The study was commissioned by TA-SWISS and conducted by the Institute of Applied Ecology (Freiburg, D). It was subsequently trans-lated by STOA into English. STOA gratefully acknowledges the chance to make it available for discussion in the European Parliament. All rights of the original publication in German continue to be held by vdf Hochschulverlag AG an der ETH Zürich. All rights of this edition in English are held by the European Parliament. Abstarct The study by the Centre for Technology Assessment TA-SWISS pro-vides an overview of nanomaterials already used in the food sector. Today, nanotechnology is virtually insignificant in terms of environ-mentally sound and health-promoting nutrition, and even in the future it is only likely to play a relatively subordinate role in making nutrition more sustainable. But nanotechnology is already used in food packag-ing, an area that is regarded as having considerable potential for innovation. The study assesses these products in respect of environ-mental issues and sustainability, showing the direction that future developments might take and where there is a need for caution.
Víctor RODRIGUEZ (TNO), Jos LEIJTEN (TNO), Giuseppe SCELLATO (Fondazione Rosselli), Bianca POTI (Consiglio Nazionale delle Ricerche - CNR) and Ove GRANSTRAND (Chalmers University of Technology)
The European Parliament has been working towards building a discussion platform and a resource for further policy actions in the field of intellectual property rights. The Science and Technology Options Assessment Panel has set the goal of further enlarging the area of investigation in light of recent policy developments at the European level. In particular, the current study covers current policy issues in the governance of the European patent system, such as the backlog issue, the enhancement of patent awareness within the European Parliament, patent enforcement, the regional dimension of intellectual property in Europe, patents and standardisation, the use of existing patents, and patents and competition. These issues were discussed in the conference with stakeholders from European to national patent offices, from private to public sector actors. As a result of the conference, it was stated the need for an IP strategy for Europe.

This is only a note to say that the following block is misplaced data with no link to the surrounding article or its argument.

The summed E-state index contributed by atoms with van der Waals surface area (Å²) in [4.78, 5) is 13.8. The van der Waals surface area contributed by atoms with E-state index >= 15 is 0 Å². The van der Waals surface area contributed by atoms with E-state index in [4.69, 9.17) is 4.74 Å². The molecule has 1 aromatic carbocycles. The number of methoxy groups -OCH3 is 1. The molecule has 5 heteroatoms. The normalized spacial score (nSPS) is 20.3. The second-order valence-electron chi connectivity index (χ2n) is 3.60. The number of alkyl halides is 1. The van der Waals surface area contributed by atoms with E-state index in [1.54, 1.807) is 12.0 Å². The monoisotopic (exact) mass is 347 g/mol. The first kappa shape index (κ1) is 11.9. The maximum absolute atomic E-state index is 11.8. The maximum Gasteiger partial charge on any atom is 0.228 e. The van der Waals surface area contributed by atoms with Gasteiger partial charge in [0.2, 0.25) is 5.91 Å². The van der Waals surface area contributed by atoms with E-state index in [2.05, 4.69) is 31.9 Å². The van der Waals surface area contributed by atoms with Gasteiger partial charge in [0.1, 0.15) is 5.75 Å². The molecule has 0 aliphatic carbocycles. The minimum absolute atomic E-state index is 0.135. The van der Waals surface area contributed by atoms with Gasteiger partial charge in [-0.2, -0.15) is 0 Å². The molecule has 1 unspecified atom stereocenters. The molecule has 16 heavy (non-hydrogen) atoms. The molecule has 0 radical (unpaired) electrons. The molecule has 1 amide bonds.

Alfred RADAUER (Technopolis Consulting Group) and Victor RODRIGUEZ (TNO)
On October 13, 2009 the Science and Technology Options Assessment Panel (STOA) together with Knowledge4Innovation/The Lisbon Forum, supported by Technopolis Consulting Group and TNO, organised a half-day workshop entitled ‘Towards an Intellectual Property Rights Strategy for Innovation in Europe’. This workshop was part of the 1st European Innovation Summit at the European Parliament which took place on 13 October and 14 October 2009. It addressed the topics of the evolution and current issues concerning the European Patent System as well as International Protection and Enforcement of IPR (with special consideration of issues pertaining to IP enforcement in the Digital Environment). Conclusions drawn point to the benefits of a comprehensive European IPR strategy, covering a broad range of IP instruments and topics.
Jens SCHIPPL and Ms Nora WEINBERGER (ITAS, Germany)